Prayer is the one of the best ways to feel that connection. In fact, the Amidah was written to be said in place of sacrificial offerings. But simply repeating the prayers you may have had memorized for years will not do. For, it is the sincere prayer that stirs compassion and brings you closer to God. The art of prayer of learning to reflect, meditate, and look inward while praying is just as important. Prayer is truly worthwhile when one focuses one’s emotion and intention, kavanah , to the words of the prayers. One way to start might be to read the English translation of the prayer. Learn what you’re praying about instead of mindless repetition.
- Does this mean that Moses was perfect?
No he wasn’t perfect. No one is perfect. However, biblically, he is considered by many to be the greatest prophet. He had humility, was an exceptional leader leading the Jews out of exile for 40 years in the desert, showed personal care and concern, was intelligent, righteous, and much more. You’ve probably heard the saying, “May you live to be 120.” This relates to Moses, as it is said, he was 120 years old when he died. Contrary to his righteousness, he wasn’t allowed in to the land of Israel after wandering the desert as a punishment for hitting a rock rather than speaking to it to retrieve water from the rock, as commanded by God.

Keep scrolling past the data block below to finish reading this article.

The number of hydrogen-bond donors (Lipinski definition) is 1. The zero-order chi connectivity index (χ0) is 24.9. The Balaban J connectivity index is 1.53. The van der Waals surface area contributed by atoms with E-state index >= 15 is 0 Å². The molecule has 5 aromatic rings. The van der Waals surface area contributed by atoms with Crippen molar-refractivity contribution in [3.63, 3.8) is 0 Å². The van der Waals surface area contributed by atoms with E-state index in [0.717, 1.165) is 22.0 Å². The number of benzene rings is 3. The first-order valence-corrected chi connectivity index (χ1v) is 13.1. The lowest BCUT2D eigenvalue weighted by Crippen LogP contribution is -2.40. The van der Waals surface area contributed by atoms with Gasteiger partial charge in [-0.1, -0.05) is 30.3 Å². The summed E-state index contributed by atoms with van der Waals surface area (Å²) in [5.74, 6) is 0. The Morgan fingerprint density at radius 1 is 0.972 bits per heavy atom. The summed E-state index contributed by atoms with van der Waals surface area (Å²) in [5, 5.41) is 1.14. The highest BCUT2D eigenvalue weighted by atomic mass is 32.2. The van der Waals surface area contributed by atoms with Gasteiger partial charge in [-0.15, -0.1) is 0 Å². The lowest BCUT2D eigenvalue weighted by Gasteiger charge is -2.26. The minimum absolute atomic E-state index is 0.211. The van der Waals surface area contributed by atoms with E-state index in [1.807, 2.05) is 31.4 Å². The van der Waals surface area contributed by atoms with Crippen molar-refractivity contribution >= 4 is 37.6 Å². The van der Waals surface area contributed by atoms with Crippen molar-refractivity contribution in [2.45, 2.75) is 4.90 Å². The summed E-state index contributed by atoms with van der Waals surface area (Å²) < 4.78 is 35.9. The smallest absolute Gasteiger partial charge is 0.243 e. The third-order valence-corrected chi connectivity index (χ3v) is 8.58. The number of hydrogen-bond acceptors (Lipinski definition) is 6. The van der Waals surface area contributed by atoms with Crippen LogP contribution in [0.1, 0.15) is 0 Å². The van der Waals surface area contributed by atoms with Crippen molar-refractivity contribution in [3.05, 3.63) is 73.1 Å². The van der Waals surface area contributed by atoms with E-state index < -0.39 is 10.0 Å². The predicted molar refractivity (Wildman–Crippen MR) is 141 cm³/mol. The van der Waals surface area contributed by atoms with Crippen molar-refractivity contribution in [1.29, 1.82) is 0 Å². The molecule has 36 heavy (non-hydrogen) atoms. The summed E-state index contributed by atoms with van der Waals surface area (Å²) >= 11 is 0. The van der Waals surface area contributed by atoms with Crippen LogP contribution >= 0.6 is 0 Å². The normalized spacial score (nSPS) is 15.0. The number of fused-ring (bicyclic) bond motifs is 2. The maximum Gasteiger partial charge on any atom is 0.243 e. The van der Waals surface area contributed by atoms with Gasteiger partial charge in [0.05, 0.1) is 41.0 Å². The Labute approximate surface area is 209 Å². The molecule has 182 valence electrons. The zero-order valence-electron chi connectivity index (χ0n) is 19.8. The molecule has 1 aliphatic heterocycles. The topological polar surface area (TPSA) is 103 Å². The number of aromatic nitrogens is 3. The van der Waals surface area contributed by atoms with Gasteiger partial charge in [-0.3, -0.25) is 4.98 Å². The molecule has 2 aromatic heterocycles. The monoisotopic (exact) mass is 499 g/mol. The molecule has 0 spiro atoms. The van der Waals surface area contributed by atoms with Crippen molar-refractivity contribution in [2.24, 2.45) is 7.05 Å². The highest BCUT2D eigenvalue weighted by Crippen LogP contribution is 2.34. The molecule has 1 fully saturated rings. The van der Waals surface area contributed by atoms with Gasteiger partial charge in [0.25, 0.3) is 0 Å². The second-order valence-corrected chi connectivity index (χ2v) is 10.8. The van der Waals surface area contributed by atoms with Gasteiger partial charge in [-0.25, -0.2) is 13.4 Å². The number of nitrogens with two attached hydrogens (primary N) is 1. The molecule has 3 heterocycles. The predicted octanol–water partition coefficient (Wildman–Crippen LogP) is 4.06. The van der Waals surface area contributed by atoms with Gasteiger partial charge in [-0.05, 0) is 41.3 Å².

- Get your daily helping of humble pie:
Follow Moses’ lead: be humble and it will improve your character even more. Realize that everyone has unique talents, gifts and good qualities. Acknowledging them in your friends, family, neighbors, or even strangers can make a positive, lasting difference in their lives. Here’s an activity my Hebrew/Jewish Studies teacher in middle school had us do. Try it with your Temple Youth Group, board, network, etc. He’d have us write down everyone’s name on a paper. Then write one honest, kind comment about everyone in the class next to his/her name and he’d gather the papers. The next day he’d have a note card for everyone with all of the compliments about them written on it. I still have that note card today.
- Seek forgiveness today:
The holidays of Rosh Hashanah and Yom Kippur are typically the busiest time of year for Jews to go seeking forgiveness. When I was younger, my friends and I would go around with a box of band-aids asking each other for forgiveness. We’d say, “If I have hurt you this past year, I’m sorry; I hope you forgive me.” We would then wear the band-aid in a visible spot to acknowledge that our “wound” was healing. Instead, try calling, writing, or talking to a friend or family member and ask for their forgiveness from fights or disagreements, big or small, recent or from your past, and finally clear the air between you and your loved one so that you both can move on with your lives.
Food For Thought
Have we as a society forgotten about being humble? Are we too self-involved the majority of the time? If so, what has taken humility’s place in being so important?